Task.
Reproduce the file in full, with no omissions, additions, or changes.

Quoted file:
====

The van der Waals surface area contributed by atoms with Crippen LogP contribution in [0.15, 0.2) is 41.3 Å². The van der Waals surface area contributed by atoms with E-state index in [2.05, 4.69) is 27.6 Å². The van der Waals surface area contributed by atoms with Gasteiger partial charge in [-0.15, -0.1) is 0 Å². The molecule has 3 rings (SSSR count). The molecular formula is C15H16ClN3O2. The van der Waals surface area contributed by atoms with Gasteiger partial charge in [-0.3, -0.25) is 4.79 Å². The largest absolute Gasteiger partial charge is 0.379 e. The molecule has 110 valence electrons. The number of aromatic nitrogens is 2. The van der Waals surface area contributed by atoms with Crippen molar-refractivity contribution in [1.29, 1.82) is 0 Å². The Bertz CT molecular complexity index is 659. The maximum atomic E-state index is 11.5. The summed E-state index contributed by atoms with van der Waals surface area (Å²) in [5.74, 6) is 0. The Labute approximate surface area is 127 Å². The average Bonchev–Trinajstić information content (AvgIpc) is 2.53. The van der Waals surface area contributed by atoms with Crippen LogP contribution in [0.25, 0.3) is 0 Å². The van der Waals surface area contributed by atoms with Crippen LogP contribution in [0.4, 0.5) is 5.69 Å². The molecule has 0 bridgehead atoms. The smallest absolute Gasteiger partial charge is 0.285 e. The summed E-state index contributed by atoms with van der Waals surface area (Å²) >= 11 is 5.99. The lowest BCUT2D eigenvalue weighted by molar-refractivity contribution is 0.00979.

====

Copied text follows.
The van der Waals surface area contributed by atoms with Crippen LogP contribution in [0.15, 0.2) is 41.3 Å². The van der Waals surface area contributed by atoms with E-state index in [2.05, 4.69) is 27.6 Å². The van der Waals surface area contributed by atoms with Gasteiger partial charge in [-0.15, -0.1) is 0 Å². The molecule has 3 rings (SSSR count). The molecular formula is C15H16ClN3O2. The van der Waals surface area contributed by atoms with Gasteiger partial charge in [-0.3, -0.25) is 4.79 Å². The largest absolute Gasteiger partial charge is 0.379 e. The molecule has 110 valence electrons. The number of aromatic nitrogens is 2. The van der Waals surface area contributed by atoms with Crippen molar-refractivity contribution in [1.29, 1.82) is 0 Å². The Bertz CT molecular complexity index is 659. The maximum atomic E-state index is 11.5. The summed E-state index contributed by atoms with van der Waals surface area (Å²) in [5.74, 6) is 0. The Labute approximate surface area is 127 Å². The average Bonchev–Trinajstić information content (AvgIpc) is 2.53. The van der Waals surface area contributed by atoms with Crippen LogP contribution in [0.25, 0.3) is 0 Å². The van der Waals surface area contributed by atoms with Crippen LogP contribution in [0.4, 0.5) is 5.69 Å². The molecule has 0 bridgehead atoms. The smallest absolute Gasteiger partial charge is 0.285 e. The summed E-state index contributed by atoms with van der Waals surface area (Å²) >= 11 is 5.99. The lowest BCUT2D eigenvalue weighted by molar-refractivity contribution is 0.00979.